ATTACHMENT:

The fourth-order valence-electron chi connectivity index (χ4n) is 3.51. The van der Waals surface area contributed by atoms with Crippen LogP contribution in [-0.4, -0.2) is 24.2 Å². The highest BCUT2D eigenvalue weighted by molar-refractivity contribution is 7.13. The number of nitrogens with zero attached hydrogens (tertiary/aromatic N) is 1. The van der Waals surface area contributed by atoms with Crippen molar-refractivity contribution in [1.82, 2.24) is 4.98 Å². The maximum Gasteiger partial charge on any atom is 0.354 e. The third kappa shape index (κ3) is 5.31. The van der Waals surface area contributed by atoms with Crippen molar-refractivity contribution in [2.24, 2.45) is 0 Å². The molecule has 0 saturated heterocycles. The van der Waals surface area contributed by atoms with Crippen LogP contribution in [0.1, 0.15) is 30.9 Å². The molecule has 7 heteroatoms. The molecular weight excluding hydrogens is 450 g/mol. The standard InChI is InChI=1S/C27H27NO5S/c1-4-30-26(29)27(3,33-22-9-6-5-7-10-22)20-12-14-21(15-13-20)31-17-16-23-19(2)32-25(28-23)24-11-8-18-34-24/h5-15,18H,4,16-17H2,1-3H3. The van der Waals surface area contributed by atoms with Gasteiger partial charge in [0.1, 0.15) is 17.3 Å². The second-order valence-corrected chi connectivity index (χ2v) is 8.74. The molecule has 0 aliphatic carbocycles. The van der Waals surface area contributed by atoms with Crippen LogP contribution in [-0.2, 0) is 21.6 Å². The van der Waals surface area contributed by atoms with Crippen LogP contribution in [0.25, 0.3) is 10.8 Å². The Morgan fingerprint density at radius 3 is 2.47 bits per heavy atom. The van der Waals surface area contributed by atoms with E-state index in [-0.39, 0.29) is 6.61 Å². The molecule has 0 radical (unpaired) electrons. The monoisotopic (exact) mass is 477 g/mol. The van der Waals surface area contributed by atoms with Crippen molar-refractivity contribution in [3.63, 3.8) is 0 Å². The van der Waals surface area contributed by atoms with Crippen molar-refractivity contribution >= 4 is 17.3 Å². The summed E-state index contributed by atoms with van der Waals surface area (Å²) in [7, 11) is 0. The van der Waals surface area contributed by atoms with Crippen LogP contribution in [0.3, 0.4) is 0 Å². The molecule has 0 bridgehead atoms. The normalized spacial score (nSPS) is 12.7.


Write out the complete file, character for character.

The fourth-order valence-electron chi connectivity index (χ4n) is 3.51. The van der Waals surface area contributed by atoms with Crippen LogP contribution in [-0.4, -0.2) is 24.2 Å². The highest BCUT2D eigenvalue weighted by molar-refractivity contribution is 7.13. The number of nitrogens with zero attached hydrogens (tertiary/aromatic N) is 1. The van der Waals surface area contributed by atoms with Crippen molar-refractivity contribution in [1.82, 2.24) is 4.98 Å². The maximum Gasteiger partial charge on any atom is 0.354 e. The third kappa shape index (κ3) is 5.31. The van der Waals surface area contributed by atoms with Crippen molar-refractivity contribution in [2.24, 2.45) is 0 Å². The molecule has 0 saturated heterocycles. The van der Waals surface area contributed by atoms with Crippen LogP contribution in [0.1, 0.15) is 30.9 Å². The molecule has 7 heteroatoms. The molecular weight excluding hydrogens is 450 g/mol. The standard InChI is InChI=1S/C27H27NO5S/c1-4-30-26(29)27(3,33-22-9-6-5-7-10-22)20-12-14-21(15-13-20)31-17-16-23-19(2)32-25(28-23)24-11-8-18-34-24/h5-15,18H,4,16-17H2,1-3H3. The van der Waals surface area contributed by atoms with Gasteiger partial charge in [0.1, 0.15) is 17.3 Å². The second-order valence-corrected chi connectivity index (χ2v) is 8.74. The molecule has 0 aliphatic carbocycles. The van der Waals surface area contributed by atoms with Crippen LogP contribution in [-0.2, 0) is 21.6 Å². The van der Waals surface area contributed by atoms with Crippen LogP contribution in [0.25, 0.3) is 10.8 Å². The Morgan fingerprint density at radius 3 is 2.47 bits per heavy atom. The van der Waals surface area contributed by atoms with E-state index in [-0.39, 0.29) is 6.61 Å². The molecule has 0 radical (unpaired) electrons. The monoisotopic (exact) mass is 477 g/mol. The van der Waals surface area contributed by atoms with Crippen molar-refractivity contribution in [3.63, 3.8) is 0 Å². The van der Waals surface area contributed by atoms with Crippen molar-refractivity contribution >= 4 is 17.3 Å². The summed E-state index contributed by atoms with van der Waals surface area (Å²) in [7, 11) is 0. The van der Waals surface area contributed by atoms with Crippen LogP contribution in [0.3, 0.4) is 0 Å². The molecule has 0 bridgehead atoms. The normalized spacial score (nSPS) is 12.7.